Luke Lazarus Weighs In: Top Marketing Trends for 2020

Melbourne-based brand consultant Luke Lazarus has made a name for himself in Australia’s southeastern coast and abroad, proving his expertise managing marketing and growth for businesses around the globe in his two decades of experience building successful brand partnerships. A graduate of Melbourne Business School, Luke Lazarus earned an executive MBA at only 24 years old, creating and selling four successful firms before his 33rd birthday. Now, almost ten years later, Lazarus spends his time as a consultant with new or declining businesses, identifying issues and delivering value to jolt or regain momentum, specifically in marketing endeavors necessary to growth and overall success.

Lazarus cites his greatest strength as a consultant as his ability to identify and market emerging brands and businesses, and his keen eye in prioritizing budgets in these parameters proves him a valuable asset for any emerging business looking for guidance in the startup phase. Luke Lazarus knows that business leaders need partners — especially in the developmental stages of a startup — able to bring this outlook that shapes marketing strategy while identifying, defining and addressing the issues vital to the success of each individual brand.

As we approach the third decade of the new millennium, the way we market to consumers and share content has changed drastically, evolving more in the last 5 years than it ever did in the 50 before. The shift in the digital marketing landscape that encompasses social media, PPC, SEO, and content marketing is profound and ever-changing, while new trends are constantly evolving in the marketplace. Luke Lazarus has made it his mission as a startup consultant to stay at the forefront of emerging marketing trends in order to prove his worth and deliver the best possible results for his growing number of clients, believing that strong brand stories lead to brand recognition and overall success. In building these stories, Lazarus has found somewhat of a niche — a unique ability to craft emotional messaging for new and emerging businesses to define the product and set it apart in the marketplace. Lazarus helps his clients craft messaging that saturates the entire operation with a sense of purpose. For example — Lazarus has often alluded to a company that specializes in building decks: this is not just about supplying new materials for building decks, but it’s more about changing people’s lives, giving them the freedom to spend more time with family in the beautiful outdoors on a new deck all the while investing in their future by way of property value and quality of life. In creating these emotional connections with both stakeholders and customers, Lazarus has become the go-to guy for emerging brands looking to better their own stories, but it’s only by using the right marketing tools for each specific brand that this messaging can come across to the right folks in the right place at the right time.

Once the narrative is laid out, marketing plans begin. Lazarus helps identify the budget and the tools needed to market to the right demographic — but the old days of print, radio, and TV are surely out the door, and a new set of marketing standards lead the industry.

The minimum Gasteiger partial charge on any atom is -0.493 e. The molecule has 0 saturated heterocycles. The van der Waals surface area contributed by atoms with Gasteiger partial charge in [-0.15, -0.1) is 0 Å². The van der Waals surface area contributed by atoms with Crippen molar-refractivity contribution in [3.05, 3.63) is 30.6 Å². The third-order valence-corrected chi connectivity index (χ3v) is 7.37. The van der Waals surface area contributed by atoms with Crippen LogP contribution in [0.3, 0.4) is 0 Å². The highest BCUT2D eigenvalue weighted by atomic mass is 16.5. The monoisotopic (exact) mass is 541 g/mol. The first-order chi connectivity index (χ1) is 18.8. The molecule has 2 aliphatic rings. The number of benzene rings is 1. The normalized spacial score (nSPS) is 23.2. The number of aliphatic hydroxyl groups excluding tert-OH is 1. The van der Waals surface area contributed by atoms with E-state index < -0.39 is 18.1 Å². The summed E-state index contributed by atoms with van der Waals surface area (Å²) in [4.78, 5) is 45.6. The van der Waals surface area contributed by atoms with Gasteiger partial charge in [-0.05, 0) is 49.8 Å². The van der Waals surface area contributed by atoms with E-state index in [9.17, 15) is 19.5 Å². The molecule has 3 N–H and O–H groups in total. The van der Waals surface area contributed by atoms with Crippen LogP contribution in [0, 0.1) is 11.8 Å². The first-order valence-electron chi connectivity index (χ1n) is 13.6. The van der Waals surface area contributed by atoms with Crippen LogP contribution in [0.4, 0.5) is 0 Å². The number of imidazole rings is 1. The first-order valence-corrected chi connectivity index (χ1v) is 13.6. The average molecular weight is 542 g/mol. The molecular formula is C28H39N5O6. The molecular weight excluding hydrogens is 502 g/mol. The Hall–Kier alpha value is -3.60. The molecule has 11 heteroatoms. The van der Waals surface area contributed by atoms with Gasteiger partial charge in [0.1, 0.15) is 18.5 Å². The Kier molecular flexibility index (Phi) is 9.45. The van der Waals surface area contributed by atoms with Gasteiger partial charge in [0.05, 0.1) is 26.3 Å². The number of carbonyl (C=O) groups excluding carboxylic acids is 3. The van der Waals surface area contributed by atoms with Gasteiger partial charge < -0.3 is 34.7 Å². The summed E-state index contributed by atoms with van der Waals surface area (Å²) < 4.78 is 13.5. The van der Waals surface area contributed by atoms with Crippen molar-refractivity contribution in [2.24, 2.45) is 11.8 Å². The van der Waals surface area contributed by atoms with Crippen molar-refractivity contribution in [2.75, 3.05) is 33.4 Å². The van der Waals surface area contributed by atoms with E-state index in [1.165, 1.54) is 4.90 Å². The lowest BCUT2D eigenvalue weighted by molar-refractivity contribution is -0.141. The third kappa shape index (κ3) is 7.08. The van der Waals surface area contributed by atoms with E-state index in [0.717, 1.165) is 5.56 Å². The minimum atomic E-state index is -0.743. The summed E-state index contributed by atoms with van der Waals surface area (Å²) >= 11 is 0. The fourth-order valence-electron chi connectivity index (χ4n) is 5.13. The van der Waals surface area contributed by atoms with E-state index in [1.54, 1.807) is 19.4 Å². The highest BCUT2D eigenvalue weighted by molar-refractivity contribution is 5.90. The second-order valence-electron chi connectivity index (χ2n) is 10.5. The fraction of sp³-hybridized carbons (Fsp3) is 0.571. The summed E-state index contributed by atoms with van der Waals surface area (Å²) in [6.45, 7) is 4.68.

Lazarus defines his strengths as a startup consultant with a few time-honored steps as keys to getting a business started or bringing a startup back on track, helping business leaders define or redefine their plans and projections:

  • 1. Business Plans — for any startup, launching or restructuring a new product starts with defining the vision, limitations and financial models. The key to a winning business plan is outlining a product story that can be told very simply to investors, to partners, to employees and customers. “If your product or brand is synonymous with its story, you’ve set the foundation for success,” says Lazarus. Keeping the story simple and flexible allows for growth inside business plans, and Lazarus’ clients can attest to his unique ability to quickly pinpoint the heart of a winning brand or product story.
  • 2. Investor Presentations — Lazarus has taken his consultancy to the boardroom for dozens of startup clients, identifying the needs for financial support and linking those needs to compelling, personal brand stories that resonate with these early audiences. With millions of dollars in startup seed money gained through investor presentations in his tenure in consultancy, Luke Lazarus is a proven asset, developing the perfect blend of industry savvy with easy-to-understand, relatable storytelling.
  • 3. Market Research Insights — Lazarus helps his clients by identifying segmented markets and customer influence points before launching, citing his strengths on the ever-growing presence of eCommerce as it relates to scalable business models. Using specific primary and secondary research models, Lazarus can help startups to establish buyer personas and analyze the competition.
  • 4. Go-to-Market Plans — compiling a coordinated and cost-effective strategy for taking a product or service to market requires a thorough outline for organized sales and marketing programs. Lazarus helps his clients by setting timelines and budgets, outlining the project lifecycle from conception to market strategy.